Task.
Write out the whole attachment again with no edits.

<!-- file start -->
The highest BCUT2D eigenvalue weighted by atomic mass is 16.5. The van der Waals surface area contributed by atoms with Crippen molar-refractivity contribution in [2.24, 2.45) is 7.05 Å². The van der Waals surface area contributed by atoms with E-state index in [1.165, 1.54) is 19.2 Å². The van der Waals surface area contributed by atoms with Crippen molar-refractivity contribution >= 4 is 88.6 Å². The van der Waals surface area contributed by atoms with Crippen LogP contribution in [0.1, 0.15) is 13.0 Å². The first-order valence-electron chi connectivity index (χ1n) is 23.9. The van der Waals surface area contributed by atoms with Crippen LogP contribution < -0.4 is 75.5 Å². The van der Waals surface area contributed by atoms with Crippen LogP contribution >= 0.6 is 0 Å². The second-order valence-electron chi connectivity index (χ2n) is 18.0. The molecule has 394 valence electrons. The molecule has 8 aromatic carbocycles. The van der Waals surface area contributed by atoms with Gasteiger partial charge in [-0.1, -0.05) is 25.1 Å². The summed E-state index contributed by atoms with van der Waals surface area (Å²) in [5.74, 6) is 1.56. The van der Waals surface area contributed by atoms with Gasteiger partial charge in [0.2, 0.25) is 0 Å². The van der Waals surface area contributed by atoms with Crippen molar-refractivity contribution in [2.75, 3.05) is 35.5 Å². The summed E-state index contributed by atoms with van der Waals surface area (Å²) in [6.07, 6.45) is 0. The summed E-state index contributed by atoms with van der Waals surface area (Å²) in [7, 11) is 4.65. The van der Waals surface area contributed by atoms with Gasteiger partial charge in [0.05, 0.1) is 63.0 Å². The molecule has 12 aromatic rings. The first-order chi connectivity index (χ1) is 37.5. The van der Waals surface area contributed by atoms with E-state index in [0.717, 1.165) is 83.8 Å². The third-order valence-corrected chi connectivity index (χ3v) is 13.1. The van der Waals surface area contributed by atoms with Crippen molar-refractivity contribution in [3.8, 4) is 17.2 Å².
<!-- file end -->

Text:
The highest BCUT2D eigenvalue weighted by atomic mass is 16.5. The van der Waals surface area contributed by atoms with Crippen molar-refractivity contribution in [2.24, 2.45) is 7.05 Å². The van der Waals surface area contributed by atoms with E-state index in [1.165, 1.54) is 19.2 Å². The van der Waals surface area contributed by atoms with Crippen molar-refractivity contribution >= 4 is 88.6 Å². The van der Waals surface area contributed by atoms with Crippen LogP contribution in [0.1, 0.15) is 13.0 Å². The first-order valence-electron chi connectivity index (χ1n) is 23.9. The van der Waals surface area contributed by atoms with Crippen LogP contribution < -0.4 is 75.5 Å². The van der Waals surface area contributed by atoms with Crippen LogP contribution >= 0.6 is 0 Å². The second-order valence-electron chi connectivity index (χ2n) is 18.0. The molecule has 394 valence electrons. The molecule has 8 aromatic carbocycles. The van der Waals surface area contributed by atoms with Gasteiger partial charge in [-0.1, -0.05) is 25.1 Å². The summed E-state index contributed by atoms with van der Waals surface area (Å²) in [5.74, 6) is 1.56. The van der Waals surface area contributed by atoms with Gasteiger partial charge in [0.2, 0.25) is 0 Å². The van der Waals surface area contributed by atoms with Crippen molar-refractivity contribution in [2.75, 3.05) is 35.5 Å². The summed E-state index contributed by atoms with van der Waals surface area (Å²) in [6.07, 6.45) is 0. The summed E-state index contributed by atoms with van der Waals surface area (Å²) in [7, 11) is 4.65. The van der Waals surface area contributed by atoms with Gasteiger partial charge in [0.05, 0.1) is 63.0 Å². The molecule has 12 aromatic rings. The first-order chi connectivity index (χ1) is 37.5. The van der Waals surface area contributed by atoms with E-state index in [0.717, 1.165) is 83.8 Å². The third-order valence-corrected chi connectivity index (χ3v) is 13.1. The van der Waals surface area contributed by atoms with Crippen molar-refractivity contribution in [3.8, 4) is 17.2 Å².